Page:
As some of you know, I am a pretty active person. OK; that may be an understatement. I’m a very active person. My husband Will and I walk our dogs every morning and often every night before bed. I try to lift weights, take a CrossFit class or do yoga from home several days during the week as well. I’ve cajoled a number of you into waking up early at Bench Bar or a judicial conference to join the running group or come to my yoga class at what some would say is an unacceptably early hour. A few special friends have been tormented by accompanying me up the death hill in French Lick. I fondly recall a memorable hilly trek in Sedona during a destination CLE, during which one of my hiking partners lamented (and still does to this day) that I subjected her to a “near-death experience.” That’s a tad exaggerated by the way — there were only a few little slips on the steep grade of a mountain with “beware of bear” signs everywhere!
My activity level translates to daily life as well. Much to my husband’s annoyance, I don’t sit down much. The last time I watched a movie was on March 21, 2020, after the Executive Committee of Marion Superior Court had spent the prior two weeks shutting down the court and converting to remote operations, and I was the most exhausted I had been since giving birth. I have never watched a series on Netflix, despite hordes of people giving me advice on what to watch and why. It is not that I dislike movies or mini-series; I just feel like I can’t possibly devote the time to them. “Too many other tasks to accomplish” is my mindset. My television watching is almost solely focused on sports (mostly football and basketball) and HGTV, which I can keep an eye on while making dinner or checking emails or folding laundry. I have been known to often conduct “walk and talks” — walking meetings in person or while on the phone. I’m killing two birds with one stone!
I’ve often wondered whether this drive to be in a constant state of motion is actually healthy. I’m not sure, except that I’ve been active my entire life (well, except when I was on bed rest for eight weeks in the hospital, but that’s a whole other story) and I cannot imagine my life any other way. If I think about it more deeply, I recognize that it’s my version of a coping mechanism. It is the way I handle stress, conflict, work/case load, litigants — all the things that all lawyers have to manage. But is never slowing down and instead moving at record speed from one thing to the next without really thinking doing me any good? Alas, probably not.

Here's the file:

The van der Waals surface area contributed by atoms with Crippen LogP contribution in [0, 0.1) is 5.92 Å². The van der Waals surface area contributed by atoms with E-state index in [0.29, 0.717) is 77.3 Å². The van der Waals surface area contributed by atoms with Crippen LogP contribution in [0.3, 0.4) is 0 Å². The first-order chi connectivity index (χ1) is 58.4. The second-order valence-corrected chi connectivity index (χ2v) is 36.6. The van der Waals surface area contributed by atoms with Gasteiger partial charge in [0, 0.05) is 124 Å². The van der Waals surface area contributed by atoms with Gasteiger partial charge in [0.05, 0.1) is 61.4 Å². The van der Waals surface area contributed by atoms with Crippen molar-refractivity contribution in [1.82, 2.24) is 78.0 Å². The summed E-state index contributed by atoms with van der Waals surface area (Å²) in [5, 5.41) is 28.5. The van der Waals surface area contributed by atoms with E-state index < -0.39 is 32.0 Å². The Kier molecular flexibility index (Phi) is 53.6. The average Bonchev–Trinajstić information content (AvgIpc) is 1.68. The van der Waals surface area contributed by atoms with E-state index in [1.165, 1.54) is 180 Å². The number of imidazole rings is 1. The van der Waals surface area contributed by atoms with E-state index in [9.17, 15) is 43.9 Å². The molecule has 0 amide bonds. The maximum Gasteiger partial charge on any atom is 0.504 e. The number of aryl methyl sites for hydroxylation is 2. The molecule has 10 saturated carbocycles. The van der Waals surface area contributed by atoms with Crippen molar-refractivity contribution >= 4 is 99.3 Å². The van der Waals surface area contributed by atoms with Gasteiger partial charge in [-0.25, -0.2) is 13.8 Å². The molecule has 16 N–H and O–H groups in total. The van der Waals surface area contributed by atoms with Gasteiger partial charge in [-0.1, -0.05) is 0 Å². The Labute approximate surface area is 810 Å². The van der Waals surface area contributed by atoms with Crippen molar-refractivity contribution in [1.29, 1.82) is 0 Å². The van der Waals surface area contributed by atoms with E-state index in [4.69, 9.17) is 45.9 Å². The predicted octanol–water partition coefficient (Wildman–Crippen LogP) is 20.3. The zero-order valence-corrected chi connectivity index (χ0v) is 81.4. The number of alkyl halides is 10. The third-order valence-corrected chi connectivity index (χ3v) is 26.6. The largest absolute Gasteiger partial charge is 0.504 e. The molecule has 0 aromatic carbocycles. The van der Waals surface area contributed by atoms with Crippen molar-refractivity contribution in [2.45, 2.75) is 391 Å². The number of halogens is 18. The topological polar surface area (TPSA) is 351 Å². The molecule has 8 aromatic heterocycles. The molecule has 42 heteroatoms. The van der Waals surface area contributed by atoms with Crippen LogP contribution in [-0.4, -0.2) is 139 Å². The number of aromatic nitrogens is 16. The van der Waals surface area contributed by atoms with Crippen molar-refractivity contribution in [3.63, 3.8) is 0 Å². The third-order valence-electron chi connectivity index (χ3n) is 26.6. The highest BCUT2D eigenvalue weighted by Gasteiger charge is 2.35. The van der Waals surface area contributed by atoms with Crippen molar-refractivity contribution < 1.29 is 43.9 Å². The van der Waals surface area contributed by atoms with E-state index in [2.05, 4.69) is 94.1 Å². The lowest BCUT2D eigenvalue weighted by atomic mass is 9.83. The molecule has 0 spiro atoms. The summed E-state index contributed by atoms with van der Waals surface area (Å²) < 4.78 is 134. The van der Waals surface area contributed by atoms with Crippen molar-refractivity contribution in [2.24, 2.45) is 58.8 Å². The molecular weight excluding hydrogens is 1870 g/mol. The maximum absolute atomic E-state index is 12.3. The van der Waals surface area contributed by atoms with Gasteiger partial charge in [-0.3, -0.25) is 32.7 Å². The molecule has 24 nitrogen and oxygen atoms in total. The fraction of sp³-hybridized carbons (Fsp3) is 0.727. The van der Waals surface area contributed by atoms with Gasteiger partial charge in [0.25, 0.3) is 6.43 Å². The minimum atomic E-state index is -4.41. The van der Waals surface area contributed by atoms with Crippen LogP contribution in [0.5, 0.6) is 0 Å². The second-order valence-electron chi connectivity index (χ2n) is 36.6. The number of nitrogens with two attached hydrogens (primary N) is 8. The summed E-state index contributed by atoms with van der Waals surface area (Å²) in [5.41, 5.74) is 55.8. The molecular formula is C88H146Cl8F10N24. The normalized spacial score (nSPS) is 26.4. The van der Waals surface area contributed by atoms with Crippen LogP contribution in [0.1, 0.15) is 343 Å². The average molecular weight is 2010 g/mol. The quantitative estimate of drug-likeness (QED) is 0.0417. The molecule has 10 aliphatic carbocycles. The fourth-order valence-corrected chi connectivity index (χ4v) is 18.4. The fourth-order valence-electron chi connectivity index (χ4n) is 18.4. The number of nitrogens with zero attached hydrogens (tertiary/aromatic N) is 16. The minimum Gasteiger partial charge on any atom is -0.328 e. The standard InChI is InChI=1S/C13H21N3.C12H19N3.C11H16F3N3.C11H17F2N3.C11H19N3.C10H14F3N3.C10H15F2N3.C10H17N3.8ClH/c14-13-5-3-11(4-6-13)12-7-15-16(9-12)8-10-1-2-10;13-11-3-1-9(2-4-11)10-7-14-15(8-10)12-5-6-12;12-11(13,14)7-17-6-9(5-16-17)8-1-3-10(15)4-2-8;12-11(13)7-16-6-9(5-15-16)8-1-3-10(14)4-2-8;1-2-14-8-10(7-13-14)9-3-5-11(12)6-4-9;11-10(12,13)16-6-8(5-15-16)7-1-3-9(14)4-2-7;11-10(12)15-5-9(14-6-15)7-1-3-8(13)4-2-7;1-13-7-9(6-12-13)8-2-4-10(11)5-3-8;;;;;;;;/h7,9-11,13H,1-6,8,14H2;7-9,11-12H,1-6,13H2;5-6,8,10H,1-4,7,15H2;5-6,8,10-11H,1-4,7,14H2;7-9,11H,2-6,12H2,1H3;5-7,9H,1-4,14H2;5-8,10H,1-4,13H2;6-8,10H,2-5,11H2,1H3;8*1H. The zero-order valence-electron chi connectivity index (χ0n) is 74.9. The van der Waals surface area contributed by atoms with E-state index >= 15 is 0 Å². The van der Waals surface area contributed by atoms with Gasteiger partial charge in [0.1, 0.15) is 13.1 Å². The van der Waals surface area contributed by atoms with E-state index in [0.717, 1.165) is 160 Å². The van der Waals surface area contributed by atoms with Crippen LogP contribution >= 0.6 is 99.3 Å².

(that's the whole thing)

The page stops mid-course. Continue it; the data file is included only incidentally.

As lawyers, we carry a lot of mental baggage. I have tried to be more mindful in my activities, and it’s the primary reason I have done much more yoga and meditation in the past few years. I have realized as I have aged that my mind needs a reset even more than my physical body. Purposefully being present is extremely challenging for me. I constantly find my mind wandering to my next task on the to-do list, but I keep practicing. Why is this important for me, and for all of you in the legal community? Because, quite bluntly, stress kills. It can lead to heart problems and strokes, and it can increase the use of alcohol or worse yet, the use and abuse of non-prescribed medication or drugs. There are too many lawyers who have succumbed to substance use disorders, heart attacks or suicide. All of us know someone in these categories.
Research demonstrates that practicing mindful behavior can improve your mental and physical health by reducing chronic pain, lowering blood pressure, and combatting depression and anxiety. It can make you happier and more content, and isn’t that something we should all strive for, given our challenging profession? Additionally, if we can be more mindful doing the things we enjoy, whether it is a physical activity, a hobby or even watching a movie or TV show, then we give our brains a chance to hit the refresh button. When we return to the trial prep, the appellate brief or the discovery responses, we are in a better place mentally and emotionally.
Thankfully, legal organizations are taking notice that lawyer and judge wellness should be a priority. The Indiana Judicial Conference regularly offers sessions relating to mindfulness, wellness and compassion fatigue, and there are opportunities for physical activity during conferences. The American Bar Association created a National Task Force for Lawyer Well-Being, which has now morphed into the Institute for Well-Being in Law that hosts an annual “Well-Being Week” in May. The Indianapolis Bar Association created a Wellness Work Group in 2018 with Judge Heather Welch as chair, with substantive offerings throughout the year, including at the Bench Bar Conference, which features a morning walk/run and yoga (shameless plug: I’ll be leading yoga again this year outside on the pool terrace!)
The IndyBar has hosted mindfulness and meditation sessions and has showcased holiday wellness tips. Loretta Oleksy and her sweet pup from the Judges and Lawyers Assistance Program are often present at IndyBar activities to offer resources or even just some cuddly doggy time. Caitlin Byczko is this year’s IndyBar Wellness Committee chair; be on the lookout for events to help you recharge, put the work stressors on the back burner and maybe even relax a little. Whether you plan to run a marathon, take a yoga class, try a new meditation app or simply watch the latest Netflix series, I hope you take advantage of some rejuvenation this year — physically, mentally and emotionally. The legal profession needs you and needs you at your best. Be well and be healthy everyone!•